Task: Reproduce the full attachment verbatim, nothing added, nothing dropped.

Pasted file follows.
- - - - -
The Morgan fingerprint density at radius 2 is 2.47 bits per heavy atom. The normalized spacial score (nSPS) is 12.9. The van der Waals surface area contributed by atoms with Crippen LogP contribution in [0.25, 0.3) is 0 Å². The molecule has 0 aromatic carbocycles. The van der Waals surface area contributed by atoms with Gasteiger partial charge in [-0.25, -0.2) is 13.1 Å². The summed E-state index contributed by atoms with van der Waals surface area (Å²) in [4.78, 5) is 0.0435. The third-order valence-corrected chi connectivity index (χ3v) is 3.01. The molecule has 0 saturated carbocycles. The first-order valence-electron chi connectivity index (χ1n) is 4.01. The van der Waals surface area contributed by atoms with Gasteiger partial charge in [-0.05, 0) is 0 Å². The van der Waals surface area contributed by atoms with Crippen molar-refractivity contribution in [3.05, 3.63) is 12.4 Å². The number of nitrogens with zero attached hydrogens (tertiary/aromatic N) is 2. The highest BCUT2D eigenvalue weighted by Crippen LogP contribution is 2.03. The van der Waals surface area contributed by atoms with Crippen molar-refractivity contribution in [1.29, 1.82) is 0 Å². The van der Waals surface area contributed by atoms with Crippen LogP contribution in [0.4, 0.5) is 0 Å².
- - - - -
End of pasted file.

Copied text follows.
The Morgan fingerprint density at radius 2 is 2.47 bits per heavy atom. The normalized spacial score (nSPS) is 12.9. The van der Waals surface area contributed by atoms with Crippen LogP contribution in [0.25, 0.3) is 0 Å². The molecule has 0 aromatic carbocycles. The van der Waals surface area contributed by atoms with Gasteiger partial charge in [-0.25, -0.2) is 13.1 Å². The summed E-state index contributed by atoms with van der Waals surface area (Å²) in [4.78, 5) is 0.0435. The third-order valence-corrected chi connectivity index (χ3v) is 3.01. The molecule has 0 saturated carbocycles. The first-order valence-electron chi connectivity index (χ1n) is 4.01. The van der Waals surface area contributed by atoms with Gasteiger partial charge in [-0.05, 0) is 0 Å². The van der Waals surface area contributed by atoms with Crippen molar-refractivity contribution in [3.05, 3.63) is 12.4 Å². The number of nitrogens with zero attached hydrogens (tertiary/aromatic N) is 2. The highest BCUT2D eigenvalue weighted by Crippen LogP contribution is 2.03. The van der Waals surface area contributed by atoms with Crippen molar-refractivity contribution in [1.29, 1.82) is 0 Å². The van der Waals surface area contributed by atoms with Crippen LogP contribution in [0.4, 0.5) is 0 Å².